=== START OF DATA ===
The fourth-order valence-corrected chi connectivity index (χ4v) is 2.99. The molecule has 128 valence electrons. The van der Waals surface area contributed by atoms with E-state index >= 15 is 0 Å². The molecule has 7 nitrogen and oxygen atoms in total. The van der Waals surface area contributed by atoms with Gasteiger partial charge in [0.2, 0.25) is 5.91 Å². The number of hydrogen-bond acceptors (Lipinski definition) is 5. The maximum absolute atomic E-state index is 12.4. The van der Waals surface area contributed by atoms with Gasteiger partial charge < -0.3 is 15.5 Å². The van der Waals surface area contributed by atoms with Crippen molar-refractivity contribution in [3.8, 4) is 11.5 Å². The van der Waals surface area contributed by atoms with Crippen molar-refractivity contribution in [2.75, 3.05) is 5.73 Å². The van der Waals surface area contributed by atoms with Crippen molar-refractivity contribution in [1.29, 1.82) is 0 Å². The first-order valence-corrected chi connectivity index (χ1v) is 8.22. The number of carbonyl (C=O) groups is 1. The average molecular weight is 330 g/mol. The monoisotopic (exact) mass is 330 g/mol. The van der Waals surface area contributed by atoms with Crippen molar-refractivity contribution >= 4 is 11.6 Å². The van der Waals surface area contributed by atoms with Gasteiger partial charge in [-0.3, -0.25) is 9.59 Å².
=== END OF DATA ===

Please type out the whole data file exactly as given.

The fourth-order valence-corrected chi connectivity index (χ4v) is 2.99. The molecule has 128 valence electrons. The van der Waals surface area contributed by atoms with E-state index >= 15 is 0 Å². The molecule has 7 nitrogen and oxygen atoms in total. The van der Waals surface area contributed by atoms with Gasteiger partial charge in [0.2, 0.25) is 5.91 Å². The number of hydrogen-bond acceptors (Lipinski definition) is 5. The maximum absolute atomic E-state index is 12.4. The van der Waals surface area contributed by atoms with Gasteiger partial charge < -0.3 is 15.5 Å². The van der Waals surface area contributed by atoms with Crippen molar-refractivity contribution in [3.8, 4) is 11.5 Å². The van der Waals surface area contributed by atoms with Crippen molar-refractivity contribution in [2.75, 3.05) is 5.73 Å². The van der Waals surface area contributed by atoms with Crippen molar-refractivity contribution in [1.29, 1.82) is 0 Å². The first-order valence-corrected chi connectivity index (χ1v) is 8.22. The number of carbonyl (C=O) groups is 1. The average molecular weight is 330 g/mol. The monoisotopic (exact) mass is 330 g/mol. The van der Waals surface area contributed by atoms with Crippen molar-refractivity contribution >= 4 is 11.6 Å². The van der Waals surface area contributed by atoms with Gasteiger partial charge in [-0.3, -0.25) is 9.59 Å².